Soul food “evokes emotions” when you’re eating it, said Lyrica Leo, 13, who with her sisters, Nadira and Zaira, make up the trio, Bourne Brilliant. With a hand from their mom, the sisters prepare handcrafts plant-based dishes, baked goods, beverages and more in their own Tallahassee cafe.
“Soul food can be whatever you interpret it as — there are no longer any rules,” said Zaira. “It represents your culture, as well.”
We’re fortunate to have several restaurants that serve soul food or their own twist on the beloved, traditional cuisine. “Soul food is something that is good for your soul, and it makes you feel like home,” said Olean McCaskill, owner of Olean’s Cafe.
It is a style of cooking “now associated with comfort and decadence, was born out of struggle and survival,” Vanessa Hayford wrote in an article titled “Humble History of Soul Food” for the site “Black Foodie.”
Jennifer Young understands the deep connections. For her, soul food has been synonymous with family and fellowship.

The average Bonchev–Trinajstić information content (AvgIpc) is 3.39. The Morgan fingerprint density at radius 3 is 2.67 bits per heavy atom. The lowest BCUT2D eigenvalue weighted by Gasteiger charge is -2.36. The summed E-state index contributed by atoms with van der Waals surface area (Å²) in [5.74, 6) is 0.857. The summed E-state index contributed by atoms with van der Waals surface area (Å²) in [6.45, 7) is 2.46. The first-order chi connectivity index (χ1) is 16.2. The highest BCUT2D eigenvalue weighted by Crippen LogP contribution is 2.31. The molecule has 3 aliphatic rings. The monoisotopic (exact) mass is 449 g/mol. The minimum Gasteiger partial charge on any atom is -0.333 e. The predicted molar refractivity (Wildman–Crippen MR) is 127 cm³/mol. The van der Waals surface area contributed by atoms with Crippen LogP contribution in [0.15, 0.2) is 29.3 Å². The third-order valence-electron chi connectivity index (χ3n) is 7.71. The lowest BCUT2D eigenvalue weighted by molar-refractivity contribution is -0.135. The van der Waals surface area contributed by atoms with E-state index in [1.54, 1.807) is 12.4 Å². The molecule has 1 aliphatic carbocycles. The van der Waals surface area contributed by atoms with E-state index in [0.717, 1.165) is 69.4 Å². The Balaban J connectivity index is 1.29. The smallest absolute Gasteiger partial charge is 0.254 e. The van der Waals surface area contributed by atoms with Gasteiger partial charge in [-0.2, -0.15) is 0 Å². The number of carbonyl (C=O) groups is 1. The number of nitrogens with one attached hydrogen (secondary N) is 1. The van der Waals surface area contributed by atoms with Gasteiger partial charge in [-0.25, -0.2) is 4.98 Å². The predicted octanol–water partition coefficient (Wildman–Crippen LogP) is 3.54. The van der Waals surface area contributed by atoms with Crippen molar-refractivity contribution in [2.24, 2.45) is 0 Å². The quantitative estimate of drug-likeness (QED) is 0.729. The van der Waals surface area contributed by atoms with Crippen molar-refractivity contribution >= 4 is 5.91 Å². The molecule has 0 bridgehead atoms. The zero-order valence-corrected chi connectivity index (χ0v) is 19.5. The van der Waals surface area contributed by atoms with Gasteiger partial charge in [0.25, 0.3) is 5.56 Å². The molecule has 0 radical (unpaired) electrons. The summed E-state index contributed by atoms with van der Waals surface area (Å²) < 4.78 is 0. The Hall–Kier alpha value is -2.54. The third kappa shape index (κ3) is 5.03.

“It was all about bringing family together for Sunday dinners,” said Young, owner of TC Bakery on Tallahassee’s Southside. “It was all about fellowship.”
When she was a little girl, Young’s mother and father ran a popular soul food restaurant in Tallahassee called Ma Mary’s Kitchen from 1989 to 1994, in the same location where Young now has her own bakery.
I hope you’ll read more about soul food in my article for Tallahassee Magazine. (FYI, my article was written before the opening of Gilliam Sister’s Soul Food so looking forward to trying the restaurant).
If you go …
1605 S. Adams St.
614 Eugenia St.
Bourne Brilliant Cafe
618 McDonnell Drive (at 242 E. Orange Blvd. and shop in the Breezeway Market at Railroad Square Art District)